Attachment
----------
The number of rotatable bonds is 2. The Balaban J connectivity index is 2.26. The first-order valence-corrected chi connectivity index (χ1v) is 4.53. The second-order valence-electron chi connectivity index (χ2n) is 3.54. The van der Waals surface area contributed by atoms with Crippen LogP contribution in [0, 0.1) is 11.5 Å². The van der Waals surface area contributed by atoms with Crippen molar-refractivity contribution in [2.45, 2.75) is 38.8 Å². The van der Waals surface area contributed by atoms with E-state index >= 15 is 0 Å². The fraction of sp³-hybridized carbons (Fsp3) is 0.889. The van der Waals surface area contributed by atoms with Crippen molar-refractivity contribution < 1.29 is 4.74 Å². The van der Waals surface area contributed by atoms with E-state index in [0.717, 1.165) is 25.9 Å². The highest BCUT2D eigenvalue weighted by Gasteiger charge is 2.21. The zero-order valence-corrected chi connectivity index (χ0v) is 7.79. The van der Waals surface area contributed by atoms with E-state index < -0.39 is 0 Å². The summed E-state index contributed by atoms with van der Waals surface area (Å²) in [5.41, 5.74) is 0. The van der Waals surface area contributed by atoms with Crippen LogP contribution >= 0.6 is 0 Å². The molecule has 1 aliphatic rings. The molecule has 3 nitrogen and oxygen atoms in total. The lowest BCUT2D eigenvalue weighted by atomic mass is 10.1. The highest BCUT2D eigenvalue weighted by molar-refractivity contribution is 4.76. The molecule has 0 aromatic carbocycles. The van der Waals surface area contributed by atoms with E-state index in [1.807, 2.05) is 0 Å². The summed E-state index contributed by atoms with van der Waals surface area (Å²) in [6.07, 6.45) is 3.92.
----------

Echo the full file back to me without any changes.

The number of rotatable bonds is 2. The Balaban J connectivity index is 2.26. The first-order valence-corrected chi connectivity index (χ1v) is 4.53. The second-order valence-electron chi connectivity index (χ2n) is 3.54. The van der Waals surface area contributed by atoms with Crippen LogP contribution in [0, 0.1) is 11.5 Å². The van der Waals surface area contributed by atoms with Crippen molar-refractivity contribution in [2.45, 2.75) is 38.8 Å². The van der Waals surface area contributed by atoms with E-state index >= 15 is 0 Å². The fraction of sp³-hybridized carbons (Fsp3) is 0.889. The van der Waals surface area contributed by atoms with Crippen molar-refractivity contribution < 1.29 is 4.74 Å². The van der Waals surface area contributed by atoms with E-state index in [0.717, 1.165) is 25.9 Å². The highest BCUT2D eigenvalue weighted by Gasteiger charge is 2.21. The zero-order valence-corrected chi connectivity index (χ0v) is 7.79. The van der Waals surface area contributed by atoms with E-state index < -0.39 is 0 Å². The summed E-state index contributed by atoms with van der Waals surface area (Å²) in [5.41, 5.74) is 0. The van der Waals surface area contributed by atoms with Crippen LogP contribution >= 0.6 is 0 Å². The molecule has 1 aliphatic rings. The molecule has 3 nitrogen and oxygen atoms in total. The lowest BCUT2D eigenvalue weighted by atomic mass is 10.1. The highest BCUT2D eigenvalue weighted by molar-refractivity contribution is 4.76. The molecule has 0 aromatic carbocycles. The van der Waals surface area contributed by atoms with E-state index in [1.807, 2.05) is 0 Å². The summed E-state index contributed by atoms with van der Waals surface area (Å²) in [6.07, 6.45) is 3.92.